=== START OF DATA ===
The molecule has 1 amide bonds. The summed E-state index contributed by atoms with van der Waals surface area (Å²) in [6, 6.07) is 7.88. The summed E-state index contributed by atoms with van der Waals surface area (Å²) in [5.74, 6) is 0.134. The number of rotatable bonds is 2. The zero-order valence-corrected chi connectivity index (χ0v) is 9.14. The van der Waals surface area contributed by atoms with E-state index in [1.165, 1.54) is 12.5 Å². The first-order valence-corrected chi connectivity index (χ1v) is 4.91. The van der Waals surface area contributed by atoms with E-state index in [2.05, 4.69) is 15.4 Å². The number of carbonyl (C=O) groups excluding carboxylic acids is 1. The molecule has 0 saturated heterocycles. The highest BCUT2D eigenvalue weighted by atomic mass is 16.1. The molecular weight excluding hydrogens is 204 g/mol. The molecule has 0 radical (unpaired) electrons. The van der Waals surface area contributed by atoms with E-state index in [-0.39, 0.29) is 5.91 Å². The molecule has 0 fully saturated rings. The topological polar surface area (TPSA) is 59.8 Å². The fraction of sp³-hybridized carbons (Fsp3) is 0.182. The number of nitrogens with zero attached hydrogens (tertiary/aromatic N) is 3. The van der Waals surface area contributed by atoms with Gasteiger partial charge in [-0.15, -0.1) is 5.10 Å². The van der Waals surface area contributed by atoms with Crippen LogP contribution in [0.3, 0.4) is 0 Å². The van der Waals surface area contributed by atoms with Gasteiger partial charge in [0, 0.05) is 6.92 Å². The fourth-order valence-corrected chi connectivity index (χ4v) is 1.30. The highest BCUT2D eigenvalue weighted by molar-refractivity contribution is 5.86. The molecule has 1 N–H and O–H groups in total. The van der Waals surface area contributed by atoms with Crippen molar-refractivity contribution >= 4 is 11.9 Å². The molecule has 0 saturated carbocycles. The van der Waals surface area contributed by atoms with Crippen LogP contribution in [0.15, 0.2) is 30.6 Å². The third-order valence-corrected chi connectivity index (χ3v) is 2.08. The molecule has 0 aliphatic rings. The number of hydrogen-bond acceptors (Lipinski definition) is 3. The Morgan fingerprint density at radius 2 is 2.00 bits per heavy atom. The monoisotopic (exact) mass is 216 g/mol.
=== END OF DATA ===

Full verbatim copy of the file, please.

The molecule has 1 amide bonds. The summed E-state index contributed by atoms with van der Waals surface area (Å²) in [6, 6.07) is 7.88. The summed E-state index contributed by atoms with van der Waals surface area (Å²) in [5.74, 6) is 0.134. The number of rotatable bonds is 2. The zero-order valence-corrected chi connectivity index (χ0v) is 9.14. The van der Waals surface area contributed by atoms with E-state index in [1.165, 1.54) is 12.5 Å². The first-order valence-corrected chi connectivity index (χ1v) is 4.91. The van der Waals surface area contributed by atoms with E-state index in [2.05, 4.69) is 15.4 Å². The number of carbonyl (C=O) groups excluding carboxylic acids is 1. The molecule has 0 saturated heterocycles. The highest BCUT2D eigenvalue weighted by atomic mass is 16.1. The molecular weight excluding hydrogens is 204 g/mol. The molecule has 0 radical (unpaired) electrons. The van der Waals surface area contributed by atoms with E-state index in [-0.39, 0.29) is 5.91 Å². The molecule has 0 fully saturated rings. The topological polar surface area (TPSA) is 59.8 Å². The fraction of sp³-hybridized carbons (Fsp3) is 0.182. The number of nitrogens with zero attached hydrogens (tertiary/aromatic N) is 3. The van der Waals surface area contributed by atoms with Gasteiger partial charge in [-0.15, -0.1) is 5.10 Å². The van der Waals surface area contributed by atoms with Crippen LogP contribution in [0.3, 0.4) is 0 Å². The van der Waals surface area contributed by atoms with Gasteiger partial charge in [0, 0.05) is 6.92 Å². The fourth-order valence-corrected chi connectivity index (χ4v) is 1.30. The highest BCUT2D eigenvalue weighted by molar-refractivity contribution is 5.86. The molecule has 1 N–H and O–H groups in total. The van der Waals surface area contributed by atoms with Crippen molar-refractivity contribution >= 4 is 11.9 Å². The molecule has 0 saturated carbocycles. The van der Waals surface area contributed by atoms with Crippen LogP contribution in [0.15, 0.2) is 30.6 Å². The third-order valence-corrected chi connectivity index (χ3v) is 2.08. The molecule has 0 aliphatic rings. The number of hydrogen-bond acceptors (Lipinski definition) is 3. The Morgan fingerprint density at radius 2 is 2.00 bits per heavy atom. The monoisotopic (exact) mass is 216 g/mol.